Thumb fingertip reconstruction with palmar V–Y flaps combined with bone and nail bed grafts following amputation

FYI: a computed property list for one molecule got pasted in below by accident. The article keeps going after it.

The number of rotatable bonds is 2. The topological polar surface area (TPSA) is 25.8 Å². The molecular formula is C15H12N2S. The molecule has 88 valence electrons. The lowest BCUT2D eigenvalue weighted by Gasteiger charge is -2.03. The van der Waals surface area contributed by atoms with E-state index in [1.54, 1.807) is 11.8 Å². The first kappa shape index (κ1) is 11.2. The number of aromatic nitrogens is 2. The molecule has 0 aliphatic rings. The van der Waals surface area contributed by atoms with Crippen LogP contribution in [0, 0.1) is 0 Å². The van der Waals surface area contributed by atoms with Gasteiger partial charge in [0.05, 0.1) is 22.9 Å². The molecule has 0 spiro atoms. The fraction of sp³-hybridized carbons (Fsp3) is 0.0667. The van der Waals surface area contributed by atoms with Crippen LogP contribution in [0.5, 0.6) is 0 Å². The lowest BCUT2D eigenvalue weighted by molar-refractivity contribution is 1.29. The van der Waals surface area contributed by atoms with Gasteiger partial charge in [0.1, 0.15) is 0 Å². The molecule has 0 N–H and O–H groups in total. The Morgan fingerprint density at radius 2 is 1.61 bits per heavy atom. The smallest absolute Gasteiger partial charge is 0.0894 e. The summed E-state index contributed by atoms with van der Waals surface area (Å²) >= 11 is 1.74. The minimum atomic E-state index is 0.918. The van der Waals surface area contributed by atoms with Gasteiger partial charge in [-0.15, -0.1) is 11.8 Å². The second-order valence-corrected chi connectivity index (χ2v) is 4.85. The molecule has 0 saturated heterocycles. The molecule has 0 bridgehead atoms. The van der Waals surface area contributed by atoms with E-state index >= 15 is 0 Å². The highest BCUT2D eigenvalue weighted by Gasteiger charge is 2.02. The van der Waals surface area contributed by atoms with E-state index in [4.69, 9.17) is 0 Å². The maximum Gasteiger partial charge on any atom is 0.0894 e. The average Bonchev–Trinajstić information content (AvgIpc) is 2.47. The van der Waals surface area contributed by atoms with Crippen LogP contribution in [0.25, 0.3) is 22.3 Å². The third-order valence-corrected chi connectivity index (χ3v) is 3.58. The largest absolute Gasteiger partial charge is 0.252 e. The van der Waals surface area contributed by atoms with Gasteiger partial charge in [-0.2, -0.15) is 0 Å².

PURPOSE The pocket principle suggested by Brent in 1979 is an alternative method for use when microsurgical replantation is not feasible. The application and the amputation level for which the method is available, however, have not been well examined. METHODS Between 1999 and 2003 we treated 6 patients (7 fingers) by nonmicrosurgical replantation using a subcutaneous pocket (the Brent technique). All patients had sustained complete fingertip amputations across or proximal to the lunula in digits other than the thumb. In every case the amputation was a crush or avulsion-type injury and microsurgical replantation was not feasible; however, cosmetic symmetry was desired strongly by the patient. RESULTS Of the 7 fingers only one survived completely but became atrophic after 4 months. One finger developed necrosis involving less than half of the replant but a hooked nail deformity developed. Two fingers developed partial necrosis involving more than half of the replant but both fingers were missing the fingernail and the cosmetic results were not acceptable. Three fingers developed total necrosis. In addition a slight flexion contracture not improved with therapy in the digits was noted in 4 patients. CONCLUSIONS The Brent technique should be performed scrupulously for fingertip amputation across or proximal to the lunula because of the poor survival rate and the possibility of contracture in the digits or other proximal joints.